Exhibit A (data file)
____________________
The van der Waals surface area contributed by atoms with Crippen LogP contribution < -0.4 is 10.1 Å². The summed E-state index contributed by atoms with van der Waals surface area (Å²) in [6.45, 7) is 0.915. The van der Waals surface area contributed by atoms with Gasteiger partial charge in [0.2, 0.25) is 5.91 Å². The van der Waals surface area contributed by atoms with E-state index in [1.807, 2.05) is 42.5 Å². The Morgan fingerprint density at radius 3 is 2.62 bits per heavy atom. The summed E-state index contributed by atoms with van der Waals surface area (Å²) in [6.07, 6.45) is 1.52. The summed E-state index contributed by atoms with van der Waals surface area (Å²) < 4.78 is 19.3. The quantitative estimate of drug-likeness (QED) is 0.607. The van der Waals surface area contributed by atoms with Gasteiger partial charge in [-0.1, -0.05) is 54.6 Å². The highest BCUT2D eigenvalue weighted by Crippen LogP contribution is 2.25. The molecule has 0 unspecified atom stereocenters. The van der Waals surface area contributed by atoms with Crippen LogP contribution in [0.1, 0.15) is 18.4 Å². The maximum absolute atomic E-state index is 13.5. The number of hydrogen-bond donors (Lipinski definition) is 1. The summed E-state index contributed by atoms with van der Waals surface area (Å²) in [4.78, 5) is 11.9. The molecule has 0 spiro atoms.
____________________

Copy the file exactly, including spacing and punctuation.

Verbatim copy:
The van der Waals surface area contributed by atoms with Crippen LogP contribution < -0.4 is 10.1 Å². The summed E-state index contributed by atoms with van der Waals surface area (Å²) in [6.45, 7) is 0.915. The van der Waals surface area contributed by atoms with Gasteiger partial charge in [0.2, 0.25) is 5.91 Å². The van der Waals surface area contributed by atoms with E-state index in [1.807, 2.05) is 42.5 Å². The Morgan fingerprint density at radius 3 is 2.62 bits per heavy atom. The summed E-state index contributed by atoms with van der Waals surface area (Å²) in [6.07, 6.45) is 1.52. The summed E-state index contributed by atoms with van der Waals surface area (Å²) < 4.78 is 19.3. The quantitative estimate of drug-likeness (QED) is 0.607. The van der Waals surface area contributed by atoms with Gasteiger partial charge in [-0.1, -0.05) is 54.6 Å². The highest BCUT2D eigenvalue weighted by Crippen LogP contribution is 2.25. The molecule has 0 unspecified atom stereocenters. The van der Waals surface area contributed by atoms with Crippen LogP contribution in [0.1, 0.15) is 18.4 Å². The maximum absolute atomic E-state index is 13.5. The number of hydrogen-bond donors (Lipinski definition) is 1. The summed E-state index contributed by atoms with van der Waals surface area (Å²) in [4.78, 5) is 11.9. The molecule has 0 spiro atoms.